Fwd: Towards a Global and Bottom-Up History of the South China Sea Islands Dispute, Oct 21st 3:30 ET
Towards a Global and Bottom-Up History of the South China Sea Islands Dispute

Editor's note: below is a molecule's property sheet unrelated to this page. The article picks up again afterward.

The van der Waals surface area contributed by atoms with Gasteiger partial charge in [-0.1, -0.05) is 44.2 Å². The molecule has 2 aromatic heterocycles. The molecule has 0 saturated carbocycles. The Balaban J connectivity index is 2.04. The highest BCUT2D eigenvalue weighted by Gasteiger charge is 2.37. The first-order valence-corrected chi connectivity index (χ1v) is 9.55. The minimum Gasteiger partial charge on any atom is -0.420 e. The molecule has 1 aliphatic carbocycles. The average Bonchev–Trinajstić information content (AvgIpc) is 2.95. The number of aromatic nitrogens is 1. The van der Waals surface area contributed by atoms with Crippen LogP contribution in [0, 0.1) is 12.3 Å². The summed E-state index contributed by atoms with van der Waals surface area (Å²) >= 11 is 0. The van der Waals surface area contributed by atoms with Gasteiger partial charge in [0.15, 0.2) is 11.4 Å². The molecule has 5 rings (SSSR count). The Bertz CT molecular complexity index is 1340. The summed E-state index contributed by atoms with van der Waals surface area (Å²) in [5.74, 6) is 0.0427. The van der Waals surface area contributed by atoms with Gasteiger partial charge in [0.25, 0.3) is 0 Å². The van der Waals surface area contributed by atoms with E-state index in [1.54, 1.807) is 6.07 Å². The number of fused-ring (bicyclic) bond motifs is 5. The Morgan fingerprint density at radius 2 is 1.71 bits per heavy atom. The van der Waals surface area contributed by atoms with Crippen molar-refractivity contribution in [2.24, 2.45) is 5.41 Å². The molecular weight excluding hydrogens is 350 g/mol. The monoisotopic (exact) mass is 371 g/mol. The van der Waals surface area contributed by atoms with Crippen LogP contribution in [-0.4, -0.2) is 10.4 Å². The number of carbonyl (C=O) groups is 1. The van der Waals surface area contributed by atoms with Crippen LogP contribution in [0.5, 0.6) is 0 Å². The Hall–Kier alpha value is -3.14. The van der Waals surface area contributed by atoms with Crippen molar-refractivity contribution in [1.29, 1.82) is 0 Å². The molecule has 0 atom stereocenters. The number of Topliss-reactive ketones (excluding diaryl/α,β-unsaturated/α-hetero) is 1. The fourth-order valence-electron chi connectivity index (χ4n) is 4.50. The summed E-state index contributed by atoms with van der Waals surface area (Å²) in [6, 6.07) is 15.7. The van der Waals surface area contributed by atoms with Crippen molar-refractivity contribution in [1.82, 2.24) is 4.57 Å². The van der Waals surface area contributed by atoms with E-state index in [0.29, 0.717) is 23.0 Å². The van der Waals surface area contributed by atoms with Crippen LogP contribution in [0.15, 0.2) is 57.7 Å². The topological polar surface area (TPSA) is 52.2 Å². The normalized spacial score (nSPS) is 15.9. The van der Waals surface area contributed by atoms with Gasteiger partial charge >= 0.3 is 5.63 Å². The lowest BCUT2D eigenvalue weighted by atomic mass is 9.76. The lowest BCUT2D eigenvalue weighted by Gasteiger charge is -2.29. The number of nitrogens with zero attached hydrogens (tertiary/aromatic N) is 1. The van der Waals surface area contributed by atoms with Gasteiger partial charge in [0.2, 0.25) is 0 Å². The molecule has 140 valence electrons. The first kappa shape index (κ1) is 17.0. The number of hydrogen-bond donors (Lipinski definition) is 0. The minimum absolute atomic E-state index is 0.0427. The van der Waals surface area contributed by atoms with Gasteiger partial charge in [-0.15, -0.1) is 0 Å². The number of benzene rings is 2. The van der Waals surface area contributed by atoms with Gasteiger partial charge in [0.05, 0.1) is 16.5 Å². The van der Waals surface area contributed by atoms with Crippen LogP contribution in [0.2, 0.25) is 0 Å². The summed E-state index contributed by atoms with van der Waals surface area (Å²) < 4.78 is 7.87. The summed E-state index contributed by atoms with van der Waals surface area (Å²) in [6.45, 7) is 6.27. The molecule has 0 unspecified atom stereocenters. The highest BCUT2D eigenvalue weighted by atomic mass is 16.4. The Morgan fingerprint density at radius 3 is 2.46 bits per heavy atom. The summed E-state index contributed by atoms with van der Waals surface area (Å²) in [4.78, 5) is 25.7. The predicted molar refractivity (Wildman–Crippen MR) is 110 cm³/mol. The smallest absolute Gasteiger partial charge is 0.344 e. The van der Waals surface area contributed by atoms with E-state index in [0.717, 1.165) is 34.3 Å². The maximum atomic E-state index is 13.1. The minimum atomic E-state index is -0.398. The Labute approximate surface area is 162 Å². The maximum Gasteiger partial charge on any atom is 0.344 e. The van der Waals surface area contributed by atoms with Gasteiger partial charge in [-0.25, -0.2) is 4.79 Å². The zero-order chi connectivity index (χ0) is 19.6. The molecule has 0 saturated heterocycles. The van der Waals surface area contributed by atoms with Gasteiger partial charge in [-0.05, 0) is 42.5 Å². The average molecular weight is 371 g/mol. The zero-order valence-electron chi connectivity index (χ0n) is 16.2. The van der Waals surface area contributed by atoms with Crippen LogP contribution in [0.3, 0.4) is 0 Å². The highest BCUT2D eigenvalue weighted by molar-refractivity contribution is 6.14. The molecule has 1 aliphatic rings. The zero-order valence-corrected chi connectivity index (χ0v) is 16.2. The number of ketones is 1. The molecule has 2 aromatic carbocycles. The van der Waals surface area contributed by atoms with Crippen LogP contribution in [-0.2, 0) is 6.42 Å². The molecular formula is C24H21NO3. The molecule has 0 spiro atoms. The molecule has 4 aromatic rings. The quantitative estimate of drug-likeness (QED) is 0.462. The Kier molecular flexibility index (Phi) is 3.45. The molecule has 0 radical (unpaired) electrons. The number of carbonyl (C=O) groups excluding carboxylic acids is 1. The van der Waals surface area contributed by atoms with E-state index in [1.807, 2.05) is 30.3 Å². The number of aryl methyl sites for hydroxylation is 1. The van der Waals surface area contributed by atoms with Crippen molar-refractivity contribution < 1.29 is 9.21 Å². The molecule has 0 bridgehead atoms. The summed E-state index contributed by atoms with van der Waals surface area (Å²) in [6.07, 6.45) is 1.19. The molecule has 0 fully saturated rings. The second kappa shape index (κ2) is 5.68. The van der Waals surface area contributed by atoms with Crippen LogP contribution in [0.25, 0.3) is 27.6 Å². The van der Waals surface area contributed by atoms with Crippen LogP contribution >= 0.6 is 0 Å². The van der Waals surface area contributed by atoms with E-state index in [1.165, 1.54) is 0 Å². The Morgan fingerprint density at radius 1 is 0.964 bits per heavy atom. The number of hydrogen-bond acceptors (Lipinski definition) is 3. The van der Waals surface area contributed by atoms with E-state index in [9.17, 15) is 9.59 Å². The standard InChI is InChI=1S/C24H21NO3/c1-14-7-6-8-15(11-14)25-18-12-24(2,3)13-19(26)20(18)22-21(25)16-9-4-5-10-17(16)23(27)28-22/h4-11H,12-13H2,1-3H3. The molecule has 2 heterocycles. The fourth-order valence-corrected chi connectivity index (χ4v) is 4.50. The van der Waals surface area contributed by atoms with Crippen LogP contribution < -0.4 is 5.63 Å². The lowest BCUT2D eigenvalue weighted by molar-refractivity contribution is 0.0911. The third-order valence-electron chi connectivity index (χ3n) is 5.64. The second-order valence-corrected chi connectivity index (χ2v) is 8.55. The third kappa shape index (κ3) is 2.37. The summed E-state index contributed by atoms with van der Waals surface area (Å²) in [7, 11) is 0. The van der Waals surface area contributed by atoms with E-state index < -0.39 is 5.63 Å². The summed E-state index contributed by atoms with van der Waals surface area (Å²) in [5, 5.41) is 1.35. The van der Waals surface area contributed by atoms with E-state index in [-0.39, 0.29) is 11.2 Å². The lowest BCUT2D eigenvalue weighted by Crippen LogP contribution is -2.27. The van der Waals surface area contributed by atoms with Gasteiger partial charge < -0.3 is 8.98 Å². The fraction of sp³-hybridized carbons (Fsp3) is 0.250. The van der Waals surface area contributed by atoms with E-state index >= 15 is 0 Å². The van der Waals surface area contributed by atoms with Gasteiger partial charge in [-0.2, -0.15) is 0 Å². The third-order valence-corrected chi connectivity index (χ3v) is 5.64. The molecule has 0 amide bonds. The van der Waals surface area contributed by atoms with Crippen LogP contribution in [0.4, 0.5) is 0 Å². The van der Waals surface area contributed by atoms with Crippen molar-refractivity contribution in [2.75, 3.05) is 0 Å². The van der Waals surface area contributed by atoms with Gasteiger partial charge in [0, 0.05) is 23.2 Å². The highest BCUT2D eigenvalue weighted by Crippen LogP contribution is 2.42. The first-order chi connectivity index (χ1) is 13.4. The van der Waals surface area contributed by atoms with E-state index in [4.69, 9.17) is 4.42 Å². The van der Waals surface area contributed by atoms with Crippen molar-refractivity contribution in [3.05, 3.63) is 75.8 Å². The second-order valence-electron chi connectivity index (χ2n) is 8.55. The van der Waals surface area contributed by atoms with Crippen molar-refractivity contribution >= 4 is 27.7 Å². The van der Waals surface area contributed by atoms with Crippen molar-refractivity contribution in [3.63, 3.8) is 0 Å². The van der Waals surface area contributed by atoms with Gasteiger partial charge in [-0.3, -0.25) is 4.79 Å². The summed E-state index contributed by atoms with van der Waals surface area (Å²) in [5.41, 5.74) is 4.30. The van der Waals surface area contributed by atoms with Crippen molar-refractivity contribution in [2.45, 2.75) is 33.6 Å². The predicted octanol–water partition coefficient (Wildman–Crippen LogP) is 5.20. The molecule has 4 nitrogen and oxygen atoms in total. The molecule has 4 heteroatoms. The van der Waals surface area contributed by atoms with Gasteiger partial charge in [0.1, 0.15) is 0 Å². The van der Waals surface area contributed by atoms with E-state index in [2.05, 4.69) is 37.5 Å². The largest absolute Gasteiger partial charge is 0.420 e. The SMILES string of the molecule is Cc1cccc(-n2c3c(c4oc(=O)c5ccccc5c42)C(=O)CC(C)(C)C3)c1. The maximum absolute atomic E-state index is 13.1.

Date and Time: October 21, 2021, 3:30 - 5:00 pm EDT Location: Online Event Speaker: Chris P.C. Chung, Doctoral candidate in History, University of Toronto Discussant: Li Chen, Associate Professor of History, Global Asia Studies, Law, and Criminology & Sociolegal Studies, University of Toronto Moderator: Sida Liu, Acting Director of the Global Taiwan Studies Program at the Asian Institute, Associate Professor of Sociology and Law, University of Toronto Sponsor: Global Taiwan Studies Program at the Asian Institute Registraton Link: https://munkschool-utoronto-ca.zoom.us/meeting/register/tJwvfumtqzkpGdKSnunryrxu_TS4_I59BhjF Event Description: Both Taiwan and mainland China today claim numerous contested features in the South China Sea as “inherent” Chinese territory “since ancient times” — the Pratas, Paracel, and Spratly Islands, Macclesfield Bank, and Scarborough Shoal. This portrays a static and monolithic Chinese state as having ‘always’ territorially minded or largely neglected the islands, and as having neatly disseminated national narratives of the islands onto its populace. Likewise, non-government peoples who historically interacted with the islands, such as fishers, merchants, and community organizations, are commonly subsumed under the nation-state as markers or demonstrators of national sovereignty claims. In this talk, Chris P. C. Chung discusses the contours of a global and bottom-up approach that decenters the dispute’s origins from the nation-state. He examines predominantly top-down government archival files on the islands from the bottom-up; traces the global historical connections and developments that vitally fuelled the modern formation of China’s island claims in the early 20th century; and dissects the central roles that non-government peoples with widely diverging interests and worldviews played in Chinese maritime discourse production. This decentering approach yields a more critical and comprehensive history of maritime claims-making — and of national identity formation — in Taiwan and mainland China.